Having lived in Russia for a year, I can still remember the country’s vibrant colours. As a child, my friends and I would jump in the car and drive to our favourite skating rink, IceClash in the Shipyard area of Leningrad, St Petersburg. Despite the frozen landscapes, the brisk air and roaring rivers, life on the East Coast was still pretty good.
When I was fifteen, my father took me to the gundown canal where we caught the first of my many trains to Leningrad. This was quite a long trip and to this day, I still seem to have no idea of where we actually went. It was just a marker, a place to landmark, nothing more. Knowing nothing about the city, I arrived at the railway station and was struck at how late it was, it was of no concern. I remember the clerk telling me in Ladin, “You’ll never guess, you’ll never remember!”.
I was walking up Salostumovo, probably east of Leningrad, when a German youth suggested that we walk to the west end of the city to a “better” road. I protested strenuously, as I couldn’t decide whether to risk life or death by taking that risk. Just as my husband was about to step on the accelerator, he shouted, “Come on, kids, don’t be conspicuous like you are! This is all about you!” And I would swear that his entire body language said it.
Ten minutes later, after we had crossed the Swedish-Polish border, we came to a shantytown on the other side of the city. I stepped into a freezing 10 degree breeze and let out a sigh. My husband looked at me from across the railway platform. “You’ve had a bad day, Pam. What’s the matter?”
I had a headache and was struggling to find the courage to tell him the truth. All I could think about at that time was not turning around and saying, “We’ve come a long way, you see … ”
I decided on the safest thing to do: to mumble something about feeling ill and wanting to go home. He would find out that his Russian accent had been heard far better than my English. I was rewarded with a warm smile and a 300-yard hug.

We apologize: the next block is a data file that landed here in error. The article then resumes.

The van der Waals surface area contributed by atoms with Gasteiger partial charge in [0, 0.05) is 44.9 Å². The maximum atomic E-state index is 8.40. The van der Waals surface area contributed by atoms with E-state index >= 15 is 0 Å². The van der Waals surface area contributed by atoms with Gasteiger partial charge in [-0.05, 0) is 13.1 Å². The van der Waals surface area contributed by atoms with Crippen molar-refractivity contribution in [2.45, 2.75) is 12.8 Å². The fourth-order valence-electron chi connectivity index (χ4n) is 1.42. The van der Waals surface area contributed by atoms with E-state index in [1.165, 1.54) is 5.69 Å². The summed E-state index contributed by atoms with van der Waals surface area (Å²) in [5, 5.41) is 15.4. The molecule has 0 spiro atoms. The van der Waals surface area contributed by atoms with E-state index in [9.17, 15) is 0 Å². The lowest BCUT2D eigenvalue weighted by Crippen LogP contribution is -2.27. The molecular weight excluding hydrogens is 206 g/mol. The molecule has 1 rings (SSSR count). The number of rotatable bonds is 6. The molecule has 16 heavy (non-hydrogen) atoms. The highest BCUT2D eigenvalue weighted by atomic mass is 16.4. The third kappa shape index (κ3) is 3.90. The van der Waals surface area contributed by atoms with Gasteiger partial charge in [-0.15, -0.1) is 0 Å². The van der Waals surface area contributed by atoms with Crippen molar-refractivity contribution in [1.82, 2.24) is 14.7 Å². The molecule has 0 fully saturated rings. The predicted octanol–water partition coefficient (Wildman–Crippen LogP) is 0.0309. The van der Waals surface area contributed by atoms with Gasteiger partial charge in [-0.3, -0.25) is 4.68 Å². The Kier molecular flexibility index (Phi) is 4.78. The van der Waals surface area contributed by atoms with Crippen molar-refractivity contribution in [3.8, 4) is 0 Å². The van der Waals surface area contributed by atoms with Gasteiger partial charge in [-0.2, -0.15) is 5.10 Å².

My mother-in-law had a house nearby, so we took a taxi and got to Leningrad, by street that linked to a metro station. We barely made it in time for the celebration. We got off near the Palace, and stumbled into a ice cream parlor.
I had two competing feelings: exhilaration and horror. My first feeling was for the parlor itself, but my greatest fear was that we would return and find that our new surroundings were so grim and unforgiving and cold that we had to spend our days inside our wheeled house.
The tour guide asked us to assemble in the center of the circle and then started the statues holding a clear designer bag. One of the female figures began posing for us. I studied the life-size sculpture of a woman in a flowing dress, which was then followed by a male figure.
I couldn’t help but think that beauty is power, and the human form in sculpture and nature can be perceived as expressions of the divine. In fact, the human form is substantially different in various cultures – here, in our tribe, we find the most beefy build and rotund bodies, with a strong Adam’s waistline. There, the men are broad and sturdy and the women, with breasts that seem to emigrate out of their bodies.
The create was neither post-modern nor was it particularly original, but instead it was close to what we know. The artistry was tight and the design was clean and precise. It could be as graceful as the work of art it self, but it was also funny, with a silliness that made it work.
While we were enjoying our complementary half-hour Lunch, a group of Japanese tourists dining in a nearby restaurant came over and said very loudly, “Would you like to have lunch with us?”
I couldn’t believe it. Up to that point I had never seen any Japanese people approach us and say anything more than hello and Hello.
“It’s nice to meet you,” she said. “Let us have a look around you.”
Her mannerisms were elegant and she said nothing else. She and the Japanese tourists spent a good amount of time looking at us and said nothing. It was as if we weren’t really on their list of desirable guests. We were outsiders, standing with our backs against the restaurant Walls, eating in a noisy open air restaurant, not meeting the Japanese tourists’ eyes, but instead looking at each other. No one would approach us and say anything more.